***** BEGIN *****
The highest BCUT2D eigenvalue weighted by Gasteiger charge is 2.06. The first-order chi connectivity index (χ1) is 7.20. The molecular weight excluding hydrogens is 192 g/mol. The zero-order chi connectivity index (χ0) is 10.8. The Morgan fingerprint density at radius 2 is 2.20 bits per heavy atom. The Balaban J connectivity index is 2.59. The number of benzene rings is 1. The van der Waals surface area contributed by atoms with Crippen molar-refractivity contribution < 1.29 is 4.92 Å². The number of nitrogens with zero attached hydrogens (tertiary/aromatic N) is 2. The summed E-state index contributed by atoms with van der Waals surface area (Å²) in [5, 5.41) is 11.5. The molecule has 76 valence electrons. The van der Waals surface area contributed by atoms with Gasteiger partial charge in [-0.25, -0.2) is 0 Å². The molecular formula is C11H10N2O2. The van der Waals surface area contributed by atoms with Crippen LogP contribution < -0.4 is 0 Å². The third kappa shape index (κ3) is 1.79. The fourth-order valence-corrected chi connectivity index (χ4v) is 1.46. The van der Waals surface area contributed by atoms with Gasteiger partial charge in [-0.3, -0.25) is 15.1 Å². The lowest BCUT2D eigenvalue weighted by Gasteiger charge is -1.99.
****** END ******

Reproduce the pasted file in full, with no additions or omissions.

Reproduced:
The highest BCUT2D eigenvalue weighted by Gasteiger charge is 2.06. The first-order chi connectivity index (χ1) is 7.20. The molecular weight excluding hydrogens is 192 g/mol. The zero-order chi connectivity index (χ0) is 10.8. The Morgan fingerprint density at radius 2 is 2.20 bits per heavy atom. The Balaban J connectivity index is 2.59. The number of benzene rings is 1. The van der Waals surface area contributed by atoms with Crippen molar-refractivity contribution < 1.29 is 4.92 Å². The number of nitrogens with zero attached hydrogens (tertiary/aromatic N) is 2. The summed E-state index contributed by atoms with van der Waals surface area (Å²) in [5, 5.41) is 11.5. The molecule has 76 valence electrons. The van der Waals surface area contributed by atoms with Gasteiger partial charge in [-0.25, -0.2) is 0 Å². The molecular formula is C11H10N2O2. The van der Waals surface area contributed by atoms with Crippen LogP contribution < -0.4 is 0 Å². The third kappa shape index (κ3) is 1.79. The fourth-order valence-corrected chi connectivity index (χ4v) is 1.46. The van der Waals surface area contributed by atoms with Gasteiger partial charge in [-0.3, -0.25) is 15.1 Å². The lowest BCUT2D eigenvalue weighted by Gasteiger charge is -1.99.